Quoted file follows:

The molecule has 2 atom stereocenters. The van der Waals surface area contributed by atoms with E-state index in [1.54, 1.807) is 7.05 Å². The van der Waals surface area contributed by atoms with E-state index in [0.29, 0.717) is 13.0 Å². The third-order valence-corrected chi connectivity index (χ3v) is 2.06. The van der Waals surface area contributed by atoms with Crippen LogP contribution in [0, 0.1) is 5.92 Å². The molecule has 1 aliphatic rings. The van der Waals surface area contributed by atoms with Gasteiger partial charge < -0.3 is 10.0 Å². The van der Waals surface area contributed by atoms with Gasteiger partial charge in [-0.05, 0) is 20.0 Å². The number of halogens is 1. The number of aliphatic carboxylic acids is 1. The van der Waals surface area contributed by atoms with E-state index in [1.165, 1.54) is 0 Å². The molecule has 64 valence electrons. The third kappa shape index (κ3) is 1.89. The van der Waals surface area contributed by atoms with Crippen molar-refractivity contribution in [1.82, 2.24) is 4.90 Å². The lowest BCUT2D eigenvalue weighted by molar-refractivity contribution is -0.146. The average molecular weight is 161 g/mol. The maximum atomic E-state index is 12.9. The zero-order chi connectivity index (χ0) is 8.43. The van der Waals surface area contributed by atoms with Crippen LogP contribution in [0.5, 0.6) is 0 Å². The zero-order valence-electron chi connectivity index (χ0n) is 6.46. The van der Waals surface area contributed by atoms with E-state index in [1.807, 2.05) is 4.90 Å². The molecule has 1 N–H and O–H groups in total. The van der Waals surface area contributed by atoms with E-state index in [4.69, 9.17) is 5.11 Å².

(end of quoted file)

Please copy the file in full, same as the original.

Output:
The molecule has 2 atom stereocenters. The van der Waals surface area contributed by atoms with E-state index in [1.54, 1.807) is 7.05 Å². The van der Waals surface area contributed by atoms with E-state index in [0.29, 0.717) is 13.0 Å². The third-order valence-corrected chi connectivity index (χ3v) is 2.06. The van der Waals surface area contributed by atoms with Crippen LogP contribution in [0, 0.1) is 5.92 Å². The molecule has 1 aliphatic rings. The van der Waals surface area contributed by atoms with Gasteiger partial charge < -0.3 is 10.0 Å². The van der Waals surface area contributed by atoms with Gasteiger partial charge in [-0.05, 0) is 20.0 Å². The number of halogens is 1. The number of aliphatic carboxylic acids is 1. The van der Waals surface area contributed by atoms with E-state index in [1.165, 1.54) is 0 Å². The molecule has 64 valence electrons. The third kappa shape index (κ3) is 1.89. The van der Waals surface area contributed by atoms with Crippen molar-refractivity contribution in [1.82, 2.24) is 4.90 Å². The lowest BCUT2D eigenvalue weighted by molar-refractivity contribution is -0.146. The average molecular weight is 161 g/mol. The maximum atomic E-state index is 12.9. The zero-order chi connectivity index (χ0) is 8.43. The van der Waals surface area contributed by atoms with Crippen LogP contribution in [0.5, 0.6) is 0 Å². The zero-order valence-electron chi connectivity index (χ0n) is 6.46. The van der Waals surface area contributed by atoms with E-state index in [1.807, 2.05) is 4.90 Å². The molecule has 1 N–H and O–H groups in total. The van der Waals surface area contributed by atoms with E-state index in [4.69, 9.17) is 5.11 Å².